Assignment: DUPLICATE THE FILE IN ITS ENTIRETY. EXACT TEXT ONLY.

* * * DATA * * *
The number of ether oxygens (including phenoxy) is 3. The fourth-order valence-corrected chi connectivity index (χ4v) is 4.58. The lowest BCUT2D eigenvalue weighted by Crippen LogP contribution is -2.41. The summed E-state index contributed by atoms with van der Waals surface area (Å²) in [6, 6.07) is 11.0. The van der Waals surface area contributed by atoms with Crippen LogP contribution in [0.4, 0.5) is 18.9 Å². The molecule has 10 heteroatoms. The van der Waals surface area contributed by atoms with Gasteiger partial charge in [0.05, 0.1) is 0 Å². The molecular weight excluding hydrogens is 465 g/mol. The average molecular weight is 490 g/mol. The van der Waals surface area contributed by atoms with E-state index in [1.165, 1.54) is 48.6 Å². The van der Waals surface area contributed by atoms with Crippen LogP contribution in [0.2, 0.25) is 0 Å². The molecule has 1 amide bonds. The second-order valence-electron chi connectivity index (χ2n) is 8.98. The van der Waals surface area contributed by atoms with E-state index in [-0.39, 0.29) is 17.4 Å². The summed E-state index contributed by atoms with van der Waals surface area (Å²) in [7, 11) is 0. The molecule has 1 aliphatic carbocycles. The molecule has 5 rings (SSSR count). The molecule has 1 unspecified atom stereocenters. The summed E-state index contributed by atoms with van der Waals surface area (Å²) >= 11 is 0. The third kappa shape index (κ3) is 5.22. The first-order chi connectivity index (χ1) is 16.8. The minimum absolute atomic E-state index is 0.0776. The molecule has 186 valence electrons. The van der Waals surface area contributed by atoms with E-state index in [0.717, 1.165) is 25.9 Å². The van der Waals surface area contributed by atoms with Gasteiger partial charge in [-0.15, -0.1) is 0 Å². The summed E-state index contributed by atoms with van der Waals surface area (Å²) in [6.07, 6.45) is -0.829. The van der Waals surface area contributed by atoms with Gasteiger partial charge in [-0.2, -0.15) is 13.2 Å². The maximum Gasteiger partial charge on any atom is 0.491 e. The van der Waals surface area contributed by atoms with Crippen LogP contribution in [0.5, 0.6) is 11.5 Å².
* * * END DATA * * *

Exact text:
The number of ether oxygens (including phenoxy) is 3. The fourth-order valence-corrected chi connectivity index (χ4v) is 4.58. The lowest BCUT2D eigenvalue weighted by Crippen LogP contribution is -2.41. The summed E-state index contributed by atoms with van der Waals surface area (Å²) in [6, 6.07) is 11.0. The van der Waals surface area contributed by atoms with Crippen LogP contribution in [0.4, 0.5) is 18.9 Å². The molecule has 10 heteroatoms. The van der Waals surface area contributed by atoms with Gasteiger partial charge in [0.05, 0.1) is 0 Å². The molecular weight excluding hydrogens is 465 g/mol. The average molecular weight is 490 g/mol. The van der Waals surface area contributed by atoms with E-state index in [1.165, 1.54) is 48.6 Å². The van der Waals surface area contributed by atoms with Crippen LogP contribution in [0.2, 0.25) is 0 Å². The molecule has 1 amide bonds. The second-order valence-electron chi connectivity index (χ2n) is 8.98. The van der Waals surface area contributed by atoms with E-state index in [-0.39, 0.29) is 17.4 Å². The summed E-state index contributed by atoms with van der Waals surface area (Å²) in [7, 11) is 0. The molecule has 1 aliphatic carbocycles. The molecule has 5 rings (SSSR count). The molecule has 1 unspecified atom stereocenters. The summed E-state index contributed by atoms with van der Waals surface area (Å²) >= 11 is 0. The third kappa shape index (κ3) is 5.22. The first-order chi connectivity index (χ1) is 16.8. The minimum absolute atomic E-state index is 0.0776. The molecule has 186 valence electrons. The van der Waals surface area contributed by atoms with E-state index in [0.717, 1.165) is 25.9 Å². The van der Waals surface area contributed by atoms with Gasteiger partial charge in [-0.15, -0.1) is 0 Å². The summed E-state index contributed by atoms with van der Waals surface area (Å²) in [6.07, 6.45) is -0.829. The van der Waals surface area contributed by atoms with Gasteiger partial charge in [-0.2, -0.15) is 13.2 Å². The maximum Gasteiger partial charge on any atom is 0.491 e. The van der Waals surface area contributed by atoms with Crippen LogP contribution in [0.5, 0.6) is 11.5 Å².